A welcome return to boring: adland’s expectations for the Biden administration
Following four years of whiplash decrees via Twitter, the ad industry is looking forward to more deliberate decision making coming out of the US executive branch beginning January 20. Here, the 4A’s executive vice-president of government relations, Alison Pepper, outlines the three areas likely to be most impacted.
’Boring’ may be a strong word, but we’re definitely in for a course correction versus what we’ve seen over the past few years. The last four years have been virtually unprecedented: whiplash decision making via Twitter, federal regulatory agency heads with sometimes tenuous credentials and acrimonious congressional hearings more reminiscent of a mixed martial arts cage match than any semblance of deliberative policy making.
While the issues that the advertising industry will face in the coming year and beyond are weighty and will be divisive at both the executive and the congressional level, it’s likely that we’ll at least see the return of a more traditional policy making process that has long defined DC. There are a multitude of issues facing our industry, but here are three of the most prominent areas of importance that a new Biden administration is likely to influence:
1. Diversity training programs
Back in September, the Trump administration sent shockwaves through the brand and agency world when it issued an executive order (EO) placing confusing new restrictions on the ability of federal contractors to offer diversity training programs to their employees.
In the wake of a very tumultuous summer that was ignited with the death of George Floyd, brands and agencies across the country had begun to double-down on revisiting their diversity training programs. For agencies and brands with federal contracts, this new EO threw that progress into doubt. Federal contracting is a huge source of business for many brands and agencies, and the threat of having their contracts canceled due to improper diversity training programs loomed large.
As EOs don’t magically disappear with a new administration, it’s likely that the Biden administration will soon formally revoke or rescind the EO. For brands and agencies that put their diversity training efforts on hold, a new Biden administration should give reassurance to restarting those efforts.
Also worth noting, for brands and agencies interested in pitching for new business from the federal government, a Biden administration should present new opportunities in the areas of energy, environment, healthcare and infrastructure.
2. Privacy and its many splinter issues
Privacy has always been a bit of an amorphous topic. Even the most well-versed legislators and regulators sometimes have trouble wrapping their minds around the issue, as the truth is it really ceased to be a singular subject some time ago.
While no one piece of privacy legislation is going to resolve all the issues bubbling at the core and on the edges of privacy, the advertising industry did come together early in 2019 to begin drafting comprehensive federal privacy legislation via a group called Privacy for America to work towards a strong framework with which to address privacy issues.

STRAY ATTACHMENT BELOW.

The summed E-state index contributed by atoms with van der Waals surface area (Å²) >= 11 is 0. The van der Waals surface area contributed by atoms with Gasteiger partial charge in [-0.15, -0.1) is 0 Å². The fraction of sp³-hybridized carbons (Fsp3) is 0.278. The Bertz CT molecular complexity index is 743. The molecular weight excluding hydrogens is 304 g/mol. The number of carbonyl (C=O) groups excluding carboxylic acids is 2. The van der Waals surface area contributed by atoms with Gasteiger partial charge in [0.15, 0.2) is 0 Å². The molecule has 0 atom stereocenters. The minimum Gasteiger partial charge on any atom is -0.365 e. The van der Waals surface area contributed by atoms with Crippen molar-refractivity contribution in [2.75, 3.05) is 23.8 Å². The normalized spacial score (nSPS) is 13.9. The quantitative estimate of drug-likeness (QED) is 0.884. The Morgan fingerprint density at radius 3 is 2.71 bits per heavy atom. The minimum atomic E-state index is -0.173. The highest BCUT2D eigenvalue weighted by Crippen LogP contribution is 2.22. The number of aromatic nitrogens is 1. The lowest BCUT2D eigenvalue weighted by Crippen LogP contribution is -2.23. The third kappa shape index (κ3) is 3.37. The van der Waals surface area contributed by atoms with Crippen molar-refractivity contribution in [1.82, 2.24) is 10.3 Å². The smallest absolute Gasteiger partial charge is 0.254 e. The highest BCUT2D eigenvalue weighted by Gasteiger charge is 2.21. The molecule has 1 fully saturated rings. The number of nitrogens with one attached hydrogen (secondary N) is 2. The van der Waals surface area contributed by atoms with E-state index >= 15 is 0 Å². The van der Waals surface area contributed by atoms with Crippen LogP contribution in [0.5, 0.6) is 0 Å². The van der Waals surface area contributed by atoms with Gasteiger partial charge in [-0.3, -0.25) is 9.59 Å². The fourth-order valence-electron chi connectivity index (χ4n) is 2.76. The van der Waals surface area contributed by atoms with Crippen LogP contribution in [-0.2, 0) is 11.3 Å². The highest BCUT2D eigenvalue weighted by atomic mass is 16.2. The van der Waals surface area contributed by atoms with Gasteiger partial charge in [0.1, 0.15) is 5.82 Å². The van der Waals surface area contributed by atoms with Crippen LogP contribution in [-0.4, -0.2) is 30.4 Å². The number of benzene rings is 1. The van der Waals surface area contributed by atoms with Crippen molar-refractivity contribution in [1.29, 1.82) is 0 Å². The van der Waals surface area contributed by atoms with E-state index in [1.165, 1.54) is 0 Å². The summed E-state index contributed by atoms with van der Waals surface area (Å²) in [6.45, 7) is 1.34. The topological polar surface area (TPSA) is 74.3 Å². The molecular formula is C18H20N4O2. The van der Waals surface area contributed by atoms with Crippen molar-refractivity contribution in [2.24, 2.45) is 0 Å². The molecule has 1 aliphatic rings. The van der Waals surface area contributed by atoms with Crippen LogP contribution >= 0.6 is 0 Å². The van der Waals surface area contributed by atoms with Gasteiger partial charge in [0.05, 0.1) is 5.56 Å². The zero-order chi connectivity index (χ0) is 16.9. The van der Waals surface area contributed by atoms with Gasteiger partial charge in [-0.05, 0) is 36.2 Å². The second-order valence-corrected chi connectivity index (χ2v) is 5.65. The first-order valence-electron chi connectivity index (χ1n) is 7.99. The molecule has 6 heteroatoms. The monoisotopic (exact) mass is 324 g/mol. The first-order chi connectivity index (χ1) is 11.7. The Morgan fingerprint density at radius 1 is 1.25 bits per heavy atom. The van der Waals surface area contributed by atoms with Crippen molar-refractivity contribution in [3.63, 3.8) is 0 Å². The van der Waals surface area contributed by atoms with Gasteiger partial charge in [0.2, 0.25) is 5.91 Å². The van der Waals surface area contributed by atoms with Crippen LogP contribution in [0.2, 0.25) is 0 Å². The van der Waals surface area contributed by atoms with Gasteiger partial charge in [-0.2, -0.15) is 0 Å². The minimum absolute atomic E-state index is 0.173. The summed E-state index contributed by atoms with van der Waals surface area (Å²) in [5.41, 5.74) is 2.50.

With the passage of the California Consumer Privacy Act (CCPA) and now Prop 24, states around the country have begun to introduce their own versions of comprehensive privacy legislation.
While comprehensive privacy legislation will ultimately be up to Congress to pass, the Biden administration could have a strong influence on any new or existing privacy legislation. Vice-President-elect Harris comes into office with a wealth of privacy knowledge due to her experience as attorney general of California.
Any brand or agency not currently involved with representation in DC or the states should start thinking about how they can get involved to have their voice heard in 2021 and beyond.
3. Taxes, taxes, taxes
Taxes are an evergreen issue for the advertising industry. Advertising is an easy target and it frequently finds itself in the cross hairs of legislators looking to raise funds. And US Treasury funds are running low here at the end of 2020, poised to go lower as Congress eyes another trillion-dollar relief bill.
While President-elect Biden has already stated his intent to raise the corporate tax rate back to 28%, it’s questionable as to whether this would be possible if Senator McConnell and Republicans hold the Senate. The question of advertising deductibility is always on the table, but again, if Republicans hold the Senate it’s unclear if new taxes will be able to move.
But at the rate the deficit is growing, and the apparent return of deficit hawks in the Senate, it’s not entirely possible to rule out attempts at new taxes in 2021.
Much remains unprecedented as we head into the new year. A return to some semblance of normalcy on the policy front – with some welcome, progressive changes – is in store for the industry.
And in yet another unprecedented twist, next year a lot of us will be celebrating by saying: ’in with the old, out with the new’.
Alison Pepper is the 4A's executive vice-president of government relations.